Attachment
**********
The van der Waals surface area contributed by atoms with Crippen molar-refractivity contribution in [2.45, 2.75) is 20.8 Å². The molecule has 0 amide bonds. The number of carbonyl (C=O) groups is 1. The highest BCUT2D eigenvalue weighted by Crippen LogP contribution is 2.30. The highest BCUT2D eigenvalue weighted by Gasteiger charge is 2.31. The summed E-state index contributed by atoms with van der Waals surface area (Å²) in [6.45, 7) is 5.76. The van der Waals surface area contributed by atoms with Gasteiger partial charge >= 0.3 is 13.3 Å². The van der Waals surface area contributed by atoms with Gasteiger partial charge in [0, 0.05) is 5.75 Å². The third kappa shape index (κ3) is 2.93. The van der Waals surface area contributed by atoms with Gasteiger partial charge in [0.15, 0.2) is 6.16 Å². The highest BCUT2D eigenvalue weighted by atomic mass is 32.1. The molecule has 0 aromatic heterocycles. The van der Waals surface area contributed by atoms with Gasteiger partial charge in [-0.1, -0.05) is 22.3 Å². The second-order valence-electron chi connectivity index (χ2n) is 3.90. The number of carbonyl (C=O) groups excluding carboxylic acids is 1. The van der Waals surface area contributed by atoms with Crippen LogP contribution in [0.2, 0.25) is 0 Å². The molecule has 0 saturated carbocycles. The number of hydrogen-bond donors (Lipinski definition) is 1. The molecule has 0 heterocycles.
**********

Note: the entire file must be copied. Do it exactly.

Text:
The van der Waals surface area contributed by atoms with Crippen molar-refractivity contribution in [2.45, 2.75) is 20.8 Å². The molecule has 0 amide bonds. The number of carbonyl (C=O) groups is 1. The highest BCUT2D eigenvalue weighted by Crippen LogP contribution is 2.30. The highest BCUT2D eigenvalue weighted by Gasteiger charge is 2.31. The summed E-state index contributed by atoms with van der Waals surface area (Å²) in [6.45, 7) is 5.76. The van der Waals surface area contributed by atoms with Gasteiger partial charge >= 0.3 is 13.3 Å². The van der Waals surface area contributed by atoms with Gasteiger partial charge in [0, 0.05) is 5.75 Å². The third kappa shape index (κ3) is 2.93. The van der Waals surface area contributed by atoms with Gasteiger partial charge in [0.15, 0.2) is 6.16 Å². The highest BCUT2D eigenvalue weighted by atomic mass is 32.1. The molecule has 0 aromatic heterocycles. The van der Waals surface area contributed by atoms with Gasteiger partial charge in [-0.1, -0.05) is 22.3 Å². The second-order valence-electron chi connectivity index (χ2n) is 3.90. The number of carbonyl (C=O) groups excluding carboxylic acids is 1. The van der Waals surface area contributed by atoms with Crippen LogP contribution in [0.2, 0.25) is 0 Å². The molecule has 0 saturated carbocycles. The number of hydrogen-bond donors (Lipinski definition) is 1. The molecule has 0 heterocycles.